During those times when you don’t feel content, just act for one moment as if you were. You might kick-start a positive feedback loop, which can generate real contentment. It might feel absurd when your inner landscape isn’t shiny and bright, but the simple physical act of turning up the corners of your mouth can have amazing effects. “Smile,” suggests Devi. “It changes everything. Practicing smiling is like planting the seed of a mighty redwood. The body receives the smile, and contentment grows. Before you know it, you’re smiling all the time.” Whether you’re practicing asana or living life, remember to find joy in the experience.

 

Words via Our friends @ yogajournal.com

Cleanliness is next to Godliness 😇

barre, fitness, health, Inspiration, lifestyle, pilates, Space Foundation, yin

Patanjalis first Niyama- or Personal Observance is “Saucha” is broken down here by Kara-Leah Grant 😍

The first yama is Saucha, usually translated as purity and sometimes as cleanliness.

No matter what kind of yoga we’re doing – asana, pranayama, meditation, chanting, Bhakti yoga, Karma Yoga, Jnana Yoga – we’re always working with purification. Yoga as a practice purifies our system and by extension, our lives.

This clearing out, on all levels, allows Prana (life force) or energy to flow freely. We release and dissolve all kinds of blockages.

This is what saucha is about – clearing out the dirt and removing the unnecessary. On a basic physical level it applies to how we clean ourselves. It’s the way we shower, scrape our tongues, clean our teeth, wear clean clothes and eat life-supporting, nourishing foods that move cleanly through our systems. Done daily, and with reverence, these simple practices will lay a strong foundation to our lives. We’ll feel better about ourselves.

On a deeper level, saucha shows up in our lives in other ways.

Saucha is about purity of energy, so in our homes, it’s about the way we organise and maintain our space.

Compare the feeling of walking into a zen-style room. The floor is wooden, there is a rug on the floor, aligned perfectly with the walls. Two pot plants fill separate corners. There is a sense of everything in it’s place and a place for everything. The room is light and airy.

Now walk into a cluttered lounge with furniture at haphazard angles, dirty dishes strewn around the room, weeks of newspapers stashed on the coffee table, clothes hanging over chair arms and toys strewn across the room.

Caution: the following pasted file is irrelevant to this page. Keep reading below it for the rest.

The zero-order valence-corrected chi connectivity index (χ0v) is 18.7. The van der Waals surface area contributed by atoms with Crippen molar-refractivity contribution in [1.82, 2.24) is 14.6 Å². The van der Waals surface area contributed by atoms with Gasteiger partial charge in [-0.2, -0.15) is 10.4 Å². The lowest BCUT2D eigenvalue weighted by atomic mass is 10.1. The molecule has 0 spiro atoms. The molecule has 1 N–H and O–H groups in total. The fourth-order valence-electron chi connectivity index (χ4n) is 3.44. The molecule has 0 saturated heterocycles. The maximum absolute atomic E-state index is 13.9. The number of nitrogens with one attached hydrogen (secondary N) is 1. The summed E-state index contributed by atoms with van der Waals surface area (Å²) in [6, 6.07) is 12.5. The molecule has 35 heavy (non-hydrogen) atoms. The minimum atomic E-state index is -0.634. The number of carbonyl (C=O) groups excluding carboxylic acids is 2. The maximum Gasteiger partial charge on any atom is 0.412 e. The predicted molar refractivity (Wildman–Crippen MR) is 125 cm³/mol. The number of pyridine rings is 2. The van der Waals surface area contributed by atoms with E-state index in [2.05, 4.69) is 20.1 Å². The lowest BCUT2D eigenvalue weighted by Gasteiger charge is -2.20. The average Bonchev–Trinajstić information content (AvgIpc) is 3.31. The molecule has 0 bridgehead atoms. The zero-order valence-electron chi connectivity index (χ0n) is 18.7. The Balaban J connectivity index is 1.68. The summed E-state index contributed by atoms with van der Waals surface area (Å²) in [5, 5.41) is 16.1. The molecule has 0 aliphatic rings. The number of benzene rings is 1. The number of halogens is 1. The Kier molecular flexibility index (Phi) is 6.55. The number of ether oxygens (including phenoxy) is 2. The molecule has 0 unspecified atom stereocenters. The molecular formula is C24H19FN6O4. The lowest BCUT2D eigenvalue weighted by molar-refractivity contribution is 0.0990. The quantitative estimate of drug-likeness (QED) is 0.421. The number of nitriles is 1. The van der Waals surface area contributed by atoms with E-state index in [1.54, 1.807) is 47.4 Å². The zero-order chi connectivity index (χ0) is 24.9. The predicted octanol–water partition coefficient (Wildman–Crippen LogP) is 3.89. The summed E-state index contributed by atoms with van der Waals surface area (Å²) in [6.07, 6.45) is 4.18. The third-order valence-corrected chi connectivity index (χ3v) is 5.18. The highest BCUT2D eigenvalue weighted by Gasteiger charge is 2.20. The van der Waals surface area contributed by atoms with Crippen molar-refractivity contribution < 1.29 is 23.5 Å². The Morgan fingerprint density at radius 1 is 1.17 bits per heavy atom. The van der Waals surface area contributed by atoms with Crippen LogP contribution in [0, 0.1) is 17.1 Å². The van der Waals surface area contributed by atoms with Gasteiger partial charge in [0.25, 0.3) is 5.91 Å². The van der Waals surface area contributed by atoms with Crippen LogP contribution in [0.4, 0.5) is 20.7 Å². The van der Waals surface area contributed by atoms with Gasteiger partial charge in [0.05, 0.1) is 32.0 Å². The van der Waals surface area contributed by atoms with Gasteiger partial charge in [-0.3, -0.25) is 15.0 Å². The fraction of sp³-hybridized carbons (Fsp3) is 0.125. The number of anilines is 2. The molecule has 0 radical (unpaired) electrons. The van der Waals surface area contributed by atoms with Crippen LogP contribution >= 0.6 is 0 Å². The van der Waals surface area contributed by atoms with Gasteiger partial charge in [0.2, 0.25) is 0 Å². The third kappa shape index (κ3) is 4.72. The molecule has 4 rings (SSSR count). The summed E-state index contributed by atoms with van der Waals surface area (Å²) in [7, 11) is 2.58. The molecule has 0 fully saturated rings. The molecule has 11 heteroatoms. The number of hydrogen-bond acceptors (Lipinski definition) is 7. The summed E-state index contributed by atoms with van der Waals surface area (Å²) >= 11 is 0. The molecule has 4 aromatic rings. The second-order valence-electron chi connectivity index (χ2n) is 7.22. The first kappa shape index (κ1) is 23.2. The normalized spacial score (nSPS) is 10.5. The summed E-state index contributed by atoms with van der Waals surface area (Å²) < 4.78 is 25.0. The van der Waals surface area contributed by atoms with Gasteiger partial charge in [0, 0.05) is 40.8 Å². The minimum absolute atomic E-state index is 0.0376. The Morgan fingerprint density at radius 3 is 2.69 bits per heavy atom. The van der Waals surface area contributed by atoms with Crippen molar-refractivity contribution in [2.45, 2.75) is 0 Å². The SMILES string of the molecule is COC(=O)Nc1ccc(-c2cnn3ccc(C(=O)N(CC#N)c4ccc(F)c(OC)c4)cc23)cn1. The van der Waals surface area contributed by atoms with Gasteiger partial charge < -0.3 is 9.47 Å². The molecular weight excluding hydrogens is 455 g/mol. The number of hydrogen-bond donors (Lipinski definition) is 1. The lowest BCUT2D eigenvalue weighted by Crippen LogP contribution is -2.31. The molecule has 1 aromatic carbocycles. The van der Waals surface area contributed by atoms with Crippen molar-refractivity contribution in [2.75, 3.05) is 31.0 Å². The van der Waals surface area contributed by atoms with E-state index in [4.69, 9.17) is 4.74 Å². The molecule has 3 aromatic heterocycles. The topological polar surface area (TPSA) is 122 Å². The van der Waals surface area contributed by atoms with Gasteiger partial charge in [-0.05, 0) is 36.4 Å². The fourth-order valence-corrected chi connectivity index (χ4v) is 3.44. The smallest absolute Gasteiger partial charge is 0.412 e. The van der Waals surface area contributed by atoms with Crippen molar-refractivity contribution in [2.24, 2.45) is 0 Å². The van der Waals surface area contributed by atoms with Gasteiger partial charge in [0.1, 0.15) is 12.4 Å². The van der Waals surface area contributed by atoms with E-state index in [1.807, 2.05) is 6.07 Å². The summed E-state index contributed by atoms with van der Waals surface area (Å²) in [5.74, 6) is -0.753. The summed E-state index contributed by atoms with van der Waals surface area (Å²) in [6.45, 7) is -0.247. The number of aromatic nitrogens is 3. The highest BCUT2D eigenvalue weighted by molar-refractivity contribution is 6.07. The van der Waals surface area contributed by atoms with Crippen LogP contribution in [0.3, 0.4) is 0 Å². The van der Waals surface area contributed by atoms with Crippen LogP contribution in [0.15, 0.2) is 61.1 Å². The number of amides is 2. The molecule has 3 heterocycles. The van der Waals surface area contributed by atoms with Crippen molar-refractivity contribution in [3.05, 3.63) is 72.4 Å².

How does it feel walking into each room? What is your inclination walking into each room?

In the zen-style room, my inclination is to sit and breathe. The energy of the room is pure.

In the cluttered lounge, my inclination is to clean up and find a place for everything. Then I can sit and breathe because now the energy of the room is pure.

That is saucha in action – the recognition that everything has it’s place and there is a place for everything. From that place of places, energy can flow smoothly. There is nothing to do but breathe.

There is good reason for this niyama and I notice it in my own life. Whenever I move into a house, first I have to get everything in order. It’s not a pristine manic order, but a sense of discovering where everything belongs so it can fulfill it’s function with maximum efficiency and beauty.

Living with a child means there’s often toys littering the lounge floor. But those toys have a place and when it’s time for bed, Samuel helps me put all his toys in their place. Underneath the daily messiness is a sense of order which we always return to, maybe not every single night, but most nights.

This adds a clarity to my life that makes my mind work better. I write better in a clean space. Everything flows smoother. The light of my life can shine brighter in a clean, orderly house when I’m clean and pure!

Imagine this – each of us has a light inside that shines out to the world. If the glass that surrounds that light is smudged, or blackened, our light will be dull or faded. The practice of saucha cleans the glass so the light can shine brightly.

My light-shining often takes the form of housework.